American craft brewers are known for the use of hops that result in some IPAs with high IBU – International Bitterness Units. A lager may have very little IBUs (example – 5) and an IPA may have over 100. Some brewers mix hops to impart different aromas. There are essentially two types of hops – bittering and aromatic – that are used by the brewer to develop the final taste and aroma of the beer. The beer will also smell and taste differently depending on the temperature of the beer. Germany leads the world in growing hops followed by the U.S. Hops growers in the U.S. are primarily in Washington, Oregon and Idaho. Hops do grow in Colorado and wild varieties can be harvested.
Monday, November 15, 2010
Last night’s dinner was roasted peppered pork loin with potato, sweet potato, onion, and jalapeno peppers. Left Hand Brewing – 400 Pound Monkey – English Style IPA was paired with dinner and it worked well. The 400 Pound Monkey went very well with the jalapeno pepper and the bitter in the beer was a great combination with the heat from the pepper. This IPA has an ABV of 6.8% and an IBU of 60. Note, this is not published, but I listened to a podcast of Cicero’s Beer School featuring Left Hand’s Chris Leonard who gave an IBU of 60 for 400 Pound Monkey, and he stated that they came up with the name because someone at the brewery said that a 400 Pound Monkey could just through in lots of hops to cover up flaws in a IPA. From the website description – “Because this one ain't like them others. We use hops of a different color, earthy and herbal, well-balanced by bready malt. The result? An English-style IPA that separates itself from the ubiquitous bunch. Cartloads of bitter monkeys flinging wasteful amounts of bananas into the jungle . . .we're so done with that.” Left Hand went for a balanced taste and provides the consumer with a well rounded IPA – they have done well.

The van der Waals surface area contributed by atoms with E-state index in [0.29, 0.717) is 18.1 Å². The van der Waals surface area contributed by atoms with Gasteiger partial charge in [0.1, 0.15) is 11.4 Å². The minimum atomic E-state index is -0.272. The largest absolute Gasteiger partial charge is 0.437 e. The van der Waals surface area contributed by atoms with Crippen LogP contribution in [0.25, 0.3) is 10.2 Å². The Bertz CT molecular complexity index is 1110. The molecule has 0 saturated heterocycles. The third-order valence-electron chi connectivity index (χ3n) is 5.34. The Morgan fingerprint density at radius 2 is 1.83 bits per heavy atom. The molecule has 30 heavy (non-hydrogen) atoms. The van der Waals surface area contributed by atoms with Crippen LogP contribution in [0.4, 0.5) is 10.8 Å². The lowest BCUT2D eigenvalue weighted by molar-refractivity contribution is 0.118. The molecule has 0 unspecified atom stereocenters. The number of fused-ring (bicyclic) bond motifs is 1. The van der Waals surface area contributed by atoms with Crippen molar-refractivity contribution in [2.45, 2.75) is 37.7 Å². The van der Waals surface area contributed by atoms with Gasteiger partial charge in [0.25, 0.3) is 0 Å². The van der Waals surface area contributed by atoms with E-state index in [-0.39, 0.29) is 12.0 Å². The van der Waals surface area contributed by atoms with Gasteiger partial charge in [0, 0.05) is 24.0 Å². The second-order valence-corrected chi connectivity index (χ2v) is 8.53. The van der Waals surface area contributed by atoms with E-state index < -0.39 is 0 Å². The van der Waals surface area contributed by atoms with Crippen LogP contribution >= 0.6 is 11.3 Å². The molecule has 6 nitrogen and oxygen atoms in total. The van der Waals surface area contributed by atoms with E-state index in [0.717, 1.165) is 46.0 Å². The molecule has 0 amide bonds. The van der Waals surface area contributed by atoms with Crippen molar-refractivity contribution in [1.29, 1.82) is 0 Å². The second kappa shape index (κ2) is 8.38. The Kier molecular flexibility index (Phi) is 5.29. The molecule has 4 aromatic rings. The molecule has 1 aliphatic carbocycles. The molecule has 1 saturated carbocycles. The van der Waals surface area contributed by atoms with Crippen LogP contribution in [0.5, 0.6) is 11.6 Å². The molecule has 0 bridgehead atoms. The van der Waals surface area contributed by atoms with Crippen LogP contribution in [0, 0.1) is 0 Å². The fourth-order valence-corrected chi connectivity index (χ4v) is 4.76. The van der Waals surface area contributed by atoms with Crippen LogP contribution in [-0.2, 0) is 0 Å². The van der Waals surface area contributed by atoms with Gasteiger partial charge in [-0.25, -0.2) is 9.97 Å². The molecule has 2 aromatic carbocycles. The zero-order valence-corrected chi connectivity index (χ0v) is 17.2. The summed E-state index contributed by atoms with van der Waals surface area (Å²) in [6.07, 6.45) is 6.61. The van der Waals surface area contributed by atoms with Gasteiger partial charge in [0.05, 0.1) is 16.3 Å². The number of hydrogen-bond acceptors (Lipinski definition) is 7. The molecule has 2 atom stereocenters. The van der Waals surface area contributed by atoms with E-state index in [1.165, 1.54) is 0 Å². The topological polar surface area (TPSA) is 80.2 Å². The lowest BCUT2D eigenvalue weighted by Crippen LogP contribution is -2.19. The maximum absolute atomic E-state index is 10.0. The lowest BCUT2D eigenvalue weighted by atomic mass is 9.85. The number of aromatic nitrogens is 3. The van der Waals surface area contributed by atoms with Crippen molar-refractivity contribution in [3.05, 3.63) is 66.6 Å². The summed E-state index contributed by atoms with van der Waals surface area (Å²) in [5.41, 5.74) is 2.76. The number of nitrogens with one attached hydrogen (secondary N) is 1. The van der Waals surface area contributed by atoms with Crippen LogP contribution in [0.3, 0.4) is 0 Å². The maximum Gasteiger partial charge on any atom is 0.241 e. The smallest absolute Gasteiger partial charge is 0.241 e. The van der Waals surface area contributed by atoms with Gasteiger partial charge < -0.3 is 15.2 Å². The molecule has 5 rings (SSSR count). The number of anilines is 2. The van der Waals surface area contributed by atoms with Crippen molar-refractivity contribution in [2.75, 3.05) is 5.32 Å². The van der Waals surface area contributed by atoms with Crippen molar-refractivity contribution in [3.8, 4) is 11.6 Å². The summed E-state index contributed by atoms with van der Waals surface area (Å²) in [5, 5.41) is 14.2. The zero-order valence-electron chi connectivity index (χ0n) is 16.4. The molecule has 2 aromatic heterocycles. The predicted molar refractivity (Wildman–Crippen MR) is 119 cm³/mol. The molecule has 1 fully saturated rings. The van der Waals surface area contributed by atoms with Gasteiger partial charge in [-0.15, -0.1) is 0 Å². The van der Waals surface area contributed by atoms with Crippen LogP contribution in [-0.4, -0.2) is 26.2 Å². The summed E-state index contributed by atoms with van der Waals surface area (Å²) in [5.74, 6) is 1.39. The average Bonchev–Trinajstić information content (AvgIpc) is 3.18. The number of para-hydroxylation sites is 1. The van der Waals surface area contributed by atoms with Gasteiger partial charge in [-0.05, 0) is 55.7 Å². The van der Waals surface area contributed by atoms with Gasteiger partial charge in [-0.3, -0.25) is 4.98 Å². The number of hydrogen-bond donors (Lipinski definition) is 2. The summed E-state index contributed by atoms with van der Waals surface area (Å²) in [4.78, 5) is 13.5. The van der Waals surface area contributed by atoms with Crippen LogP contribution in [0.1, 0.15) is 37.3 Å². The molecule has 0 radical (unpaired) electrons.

I paired Left Hand – Milk Stout, ABV 6% and IBU 25, with a desert of pumpkin bars and this pairing was excellent. Milk Stout has won a few awards and I tasted coffee on the first sip. After the beer warmed a bit and was tasted with the pumpkin bars the sweetness came out and the pairing just “popped” – it was a delight. I think this beer would pair great with chocolate and in particular my wife’s chocolate pie. I think it would also go well with a chocolate desert with a raspberry sauce. From the Left Hand website description of Milk Stout, “Dark and delicious, America's great milk stout will change your perception about what a stout can be. Preconceived notions are the blinders on the road to enlightenment. Udderly delightful.” This is my favorite beer that I have tasted from Left Hand and I look forward to sampling more from Left Hand.
Sunday, November 14, 2010
There were a couple of Avery – Ellie’s Brown Ales remaining from the previous evening’s beer tasting and I enjoyed one with a dinner of roasted chicken, roasted asparagus and a baked potato with the works. I thought the pairing worked well and this is a very nice brown ale. I enjoyed the other one after dinner. Ellie’s Brown Ale comes in at ABV of 5.5% with a low IBU of 17. This beer pours dark, with a nice thick head and has just a great flavor from the excellent malt selection. The note on the package says – “This beautiful, deep russet brew has the sweet and somewhat nutty character of Adam Avery's late (1992-2002) Chocolate Lab, for which it is named. Crystal and chocolate malts give this beer a brown sugar maltiness with hints of vanilla and nuts, while subtle hopping gives it an overall drinkability that's second to none, just like Ellie!” Avery is right on the money with this description and I highly recommend this brown ale. I think this would be a good beer for a person who wants to try craft beers or wants to try dark beers because of how drinkable this beer is. By no means is this beer simple, as there are some great flavors of vanilla, nuts, and brown sugar. From the previous evening, when I poured it, all gave the “ought oh” of a big, knock-you-upside-the-head, dark beer. Everyone then said that they were pleasantly surprised by the taste of the beer and it was a prime example of not letting your eyes deceive you. Avery – job well done and this beer is available all year.
Saturday, November 13, 2010